Researchers at the Cleveland Clinic are testing whether electrical stimulation of the brain helps improve the effectiveness of physical rehabilitation after a stroke. Strokes leave hundreds of thousands of people in the U.S. debilitated each year.

With deep brain stimulation, or DBS, electrodes are surgically implanted into the brain, and a neurostimulator, typically implanted in the chest, stimulates the brain with mild electrical current.

Approved by the Food and Drug Administration to reduce symptoms of Parkinson’s disease, among other conditions, DBS is used primarily to treat or reduce tremors, stiffness and slowness. The technique also has been studied for use in a variety of ailments, including depression and chronic pain.

Andre Machado, director of the Center for Neurological Restoration at the Cleveland Clinic, and his team are experimenting with the treatment in animals, to find the appropriate electric current and stimulation frequency that will help restore function after a stroke. They are applying to the FDA for permission to begin testing the technique in humans although they don’t have an estimated start date for the work.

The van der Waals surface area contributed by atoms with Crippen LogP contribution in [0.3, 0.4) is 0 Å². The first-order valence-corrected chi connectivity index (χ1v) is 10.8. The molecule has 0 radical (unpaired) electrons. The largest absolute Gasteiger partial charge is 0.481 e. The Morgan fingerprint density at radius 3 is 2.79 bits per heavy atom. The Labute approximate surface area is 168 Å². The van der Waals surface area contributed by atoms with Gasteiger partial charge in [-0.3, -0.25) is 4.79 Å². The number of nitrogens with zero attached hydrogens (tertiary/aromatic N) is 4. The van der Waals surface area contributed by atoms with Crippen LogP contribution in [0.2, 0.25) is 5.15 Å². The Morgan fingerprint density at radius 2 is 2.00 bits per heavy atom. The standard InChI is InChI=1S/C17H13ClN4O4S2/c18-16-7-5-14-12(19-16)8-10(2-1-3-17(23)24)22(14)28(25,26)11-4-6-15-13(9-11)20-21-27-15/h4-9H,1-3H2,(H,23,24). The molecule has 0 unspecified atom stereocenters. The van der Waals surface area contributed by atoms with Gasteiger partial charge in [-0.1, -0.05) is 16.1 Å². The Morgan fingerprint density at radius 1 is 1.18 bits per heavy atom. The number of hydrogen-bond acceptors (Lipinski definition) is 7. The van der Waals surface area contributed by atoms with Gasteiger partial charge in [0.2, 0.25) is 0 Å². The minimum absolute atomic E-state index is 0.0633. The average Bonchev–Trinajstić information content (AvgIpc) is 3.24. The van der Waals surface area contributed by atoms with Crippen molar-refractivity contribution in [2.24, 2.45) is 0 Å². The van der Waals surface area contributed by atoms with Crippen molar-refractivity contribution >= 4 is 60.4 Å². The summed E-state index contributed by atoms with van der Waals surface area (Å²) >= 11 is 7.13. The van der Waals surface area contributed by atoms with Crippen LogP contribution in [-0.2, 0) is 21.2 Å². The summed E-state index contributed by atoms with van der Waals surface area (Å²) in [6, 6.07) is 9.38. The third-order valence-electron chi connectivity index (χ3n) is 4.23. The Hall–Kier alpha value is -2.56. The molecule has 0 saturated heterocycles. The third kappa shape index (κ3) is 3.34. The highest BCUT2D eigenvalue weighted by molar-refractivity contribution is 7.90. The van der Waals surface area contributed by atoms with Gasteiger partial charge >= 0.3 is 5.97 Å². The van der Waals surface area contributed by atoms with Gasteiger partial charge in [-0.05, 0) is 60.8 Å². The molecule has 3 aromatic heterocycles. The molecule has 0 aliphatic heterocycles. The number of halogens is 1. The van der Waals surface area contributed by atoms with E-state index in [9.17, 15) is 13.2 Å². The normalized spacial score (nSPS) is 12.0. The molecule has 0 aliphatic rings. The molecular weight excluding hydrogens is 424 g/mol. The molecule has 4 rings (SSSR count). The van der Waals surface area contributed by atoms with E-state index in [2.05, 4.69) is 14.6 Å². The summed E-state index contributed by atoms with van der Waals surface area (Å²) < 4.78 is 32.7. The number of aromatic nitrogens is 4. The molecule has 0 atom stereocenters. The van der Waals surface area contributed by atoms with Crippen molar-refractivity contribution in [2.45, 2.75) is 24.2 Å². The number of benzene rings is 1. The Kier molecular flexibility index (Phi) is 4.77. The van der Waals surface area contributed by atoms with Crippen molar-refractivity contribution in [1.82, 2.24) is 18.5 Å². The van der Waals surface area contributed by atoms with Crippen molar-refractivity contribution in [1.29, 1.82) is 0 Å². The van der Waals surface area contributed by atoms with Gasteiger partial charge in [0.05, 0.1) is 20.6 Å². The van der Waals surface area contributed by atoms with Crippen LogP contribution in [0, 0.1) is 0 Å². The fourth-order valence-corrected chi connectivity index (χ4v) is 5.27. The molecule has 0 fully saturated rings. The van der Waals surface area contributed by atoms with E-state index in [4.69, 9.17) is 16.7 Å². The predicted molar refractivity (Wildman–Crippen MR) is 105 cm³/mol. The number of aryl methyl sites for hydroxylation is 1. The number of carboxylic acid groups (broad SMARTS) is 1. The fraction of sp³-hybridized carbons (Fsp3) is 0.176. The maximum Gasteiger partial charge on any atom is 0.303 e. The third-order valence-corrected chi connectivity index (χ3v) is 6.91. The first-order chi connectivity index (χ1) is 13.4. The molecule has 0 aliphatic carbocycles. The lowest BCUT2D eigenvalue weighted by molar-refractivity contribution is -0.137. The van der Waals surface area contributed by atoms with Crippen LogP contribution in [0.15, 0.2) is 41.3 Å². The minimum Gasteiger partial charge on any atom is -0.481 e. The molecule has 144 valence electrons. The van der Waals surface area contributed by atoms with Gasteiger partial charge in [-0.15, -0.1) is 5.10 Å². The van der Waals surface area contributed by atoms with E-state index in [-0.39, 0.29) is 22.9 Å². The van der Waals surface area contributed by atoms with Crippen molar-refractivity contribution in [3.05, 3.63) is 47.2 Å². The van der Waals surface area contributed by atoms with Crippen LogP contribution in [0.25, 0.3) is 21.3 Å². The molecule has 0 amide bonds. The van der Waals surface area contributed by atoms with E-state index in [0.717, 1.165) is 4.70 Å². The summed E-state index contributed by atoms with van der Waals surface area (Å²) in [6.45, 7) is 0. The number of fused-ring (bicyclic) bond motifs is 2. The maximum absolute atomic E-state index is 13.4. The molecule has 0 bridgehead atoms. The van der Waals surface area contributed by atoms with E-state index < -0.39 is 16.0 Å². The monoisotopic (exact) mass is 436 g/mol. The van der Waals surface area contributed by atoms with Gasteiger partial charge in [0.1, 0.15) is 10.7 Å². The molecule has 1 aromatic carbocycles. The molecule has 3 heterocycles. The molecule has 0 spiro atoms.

The hope with human stroke patients is that DBS would be able to help healthy brain regions compensate for the damaged ones and facilitate new connections.

The Cleveland Clinic group found that using electrical stimulation in rats after stroke appears to promote the growth of new neurons in the brain. Dr. Machado presented his findings in June at the world congress of the International Neuromodulation Society, whose members are clinicians, scientists and engineers.

“The expectation is that by applying stimulation, it will augment or boost the effects of physical rehabilitation,” Dr. Machado says. “We have no expectation that it will cure stroke.”

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